Brad Rock: Utes fared better against ranked teams back when they were in the Mountain West

Sports

SALT LAKE CITY — Back in the innocent Mountain West Conference days, the Utah Utes learned to sneak up on people. They would appear as unexpectedly as a summer cold. Opponents realized too late they had been snookered.

But as Saturday’s game against No. 10 Washington approaches, it’s natural to wonder what happened to those intrepid Utah teams. Top-25 opponents were a delight for the Utes, who in the 1990s won four in a row and five of six. In the late 2000s they claimed four of five against ranked teams. During the 2003-08 seasons, in the pre-Pac-12 days, they went 7-3.

In those early years of self-discovery, the Utes were a daring and dashing story. The better-known schools just kept falling: Pitt, Oregon, Georgia Tech, UCLA, TCU, Alabama. Also on the list of victims was perennially ranked BYU. That was a test all its own. Those were the glory years, even though the Utes were in a smaller conference. During that seven-year period in which they won both the Fiesta and Sugar bowls, four of their seven wins came when the Utes themselves were ranked in the top 10.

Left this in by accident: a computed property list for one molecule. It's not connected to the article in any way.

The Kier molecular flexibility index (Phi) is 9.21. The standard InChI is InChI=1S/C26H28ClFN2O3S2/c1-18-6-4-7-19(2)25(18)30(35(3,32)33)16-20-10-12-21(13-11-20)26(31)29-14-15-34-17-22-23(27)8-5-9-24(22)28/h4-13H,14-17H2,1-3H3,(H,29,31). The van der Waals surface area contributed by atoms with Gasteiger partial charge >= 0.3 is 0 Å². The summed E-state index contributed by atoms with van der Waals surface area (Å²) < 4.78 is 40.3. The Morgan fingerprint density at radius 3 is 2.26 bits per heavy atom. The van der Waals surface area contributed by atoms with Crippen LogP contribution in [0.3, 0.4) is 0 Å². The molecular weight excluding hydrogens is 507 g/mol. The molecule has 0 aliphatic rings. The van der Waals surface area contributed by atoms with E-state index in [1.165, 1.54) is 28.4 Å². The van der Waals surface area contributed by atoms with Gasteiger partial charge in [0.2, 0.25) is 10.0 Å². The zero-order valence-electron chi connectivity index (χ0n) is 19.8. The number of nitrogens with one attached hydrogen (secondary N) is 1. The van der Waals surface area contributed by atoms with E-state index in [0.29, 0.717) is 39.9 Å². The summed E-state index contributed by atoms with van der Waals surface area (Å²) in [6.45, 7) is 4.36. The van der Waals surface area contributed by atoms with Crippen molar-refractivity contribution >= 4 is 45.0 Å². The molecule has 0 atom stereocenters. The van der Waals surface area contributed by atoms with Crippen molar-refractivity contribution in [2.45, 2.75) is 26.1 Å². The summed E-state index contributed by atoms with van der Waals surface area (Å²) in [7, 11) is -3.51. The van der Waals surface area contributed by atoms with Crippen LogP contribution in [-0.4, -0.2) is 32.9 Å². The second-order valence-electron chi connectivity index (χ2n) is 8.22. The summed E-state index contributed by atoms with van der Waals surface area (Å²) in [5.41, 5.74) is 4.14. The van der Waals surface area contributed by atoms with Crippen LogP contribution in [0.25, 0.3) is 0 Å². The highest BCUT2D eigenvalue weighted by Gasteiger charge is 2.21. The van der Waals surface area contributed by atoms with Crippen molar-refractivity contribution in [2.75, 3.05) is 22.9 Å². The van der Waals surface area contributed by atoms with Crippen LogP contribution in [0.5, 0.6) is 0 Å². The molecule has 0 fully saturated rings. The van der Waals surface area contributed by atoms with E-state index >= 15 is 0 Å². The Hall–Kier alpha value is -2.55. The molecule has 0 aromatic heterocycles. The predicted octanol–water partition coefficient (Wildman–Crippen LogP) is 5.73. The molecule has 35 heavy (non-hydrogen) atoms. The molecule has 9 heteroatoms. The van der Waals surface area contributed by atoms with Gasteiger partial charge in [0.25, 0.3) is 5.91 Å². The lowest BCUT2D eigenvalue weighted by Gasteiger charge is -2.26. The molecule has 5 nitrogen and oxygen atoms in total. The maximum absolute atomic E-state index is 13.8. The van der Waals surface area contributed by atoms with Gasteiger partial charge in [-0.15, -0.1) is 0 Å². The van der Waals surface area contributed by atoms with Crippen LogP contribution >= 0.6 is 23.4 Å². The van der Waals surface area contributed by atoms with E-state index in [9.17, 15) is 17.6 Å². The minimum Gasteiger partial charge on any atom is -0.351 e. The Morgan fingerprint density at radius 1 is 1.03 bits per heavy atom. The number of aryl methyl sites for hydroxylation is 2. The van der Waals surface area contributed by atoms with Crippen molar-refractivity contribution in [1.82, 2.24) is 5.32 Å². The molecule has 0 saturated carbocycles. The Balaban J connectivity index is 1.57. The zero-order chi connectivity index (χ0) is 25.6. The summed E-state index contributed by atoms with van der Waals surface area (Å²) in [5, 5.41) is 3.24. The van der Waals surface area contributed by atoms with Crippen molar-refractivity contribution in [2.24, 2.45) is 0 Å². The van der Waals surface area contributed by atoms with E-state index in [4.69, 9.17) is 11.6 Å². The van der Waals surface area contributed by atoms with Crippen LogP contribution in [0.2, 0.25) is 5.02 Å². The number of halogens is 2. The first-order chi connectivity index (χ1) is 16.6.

Nowadays, though, playing ranked teams has become a clear and present danger. Utah has lost five straight and eight of the last 10. Since joining the Pac-12, the Utes are 6-14 against ranked opponents.

Why is it now harder to win those games than it was a decade, or even two decades ago?

Kyle Whittingham doesn’t shed much light on the subject.

“The expectation is the same as it is every week, and that is to try to win the game,” Whittingham said. “We don’t put a whole lot of stock — or worry, I should say — or concern into who is ranked where or what. We just prepare and get game plans ready and try to win.”

Since their last win over a ranked team — in 2015 against No. 23 Cal — they have lost to No. 4 Washington, No. 9 Colorado, No. 13 USC, No. 19 Washington State and No. 16 Washington.

Several factors have figured into Utah’s declining success against ranked teams. Among them:

Scheduling. It’s easier to beat a ranked opponent if you play New Mexico or UNLV the week before or after the big game, instead of, say, Washington State or Colorado. As time has proven, a steady diet of talented opponents takes a toll.
Injuries. Though all teams have them, during the …read more

Source:: Deseret News – Sports News

      

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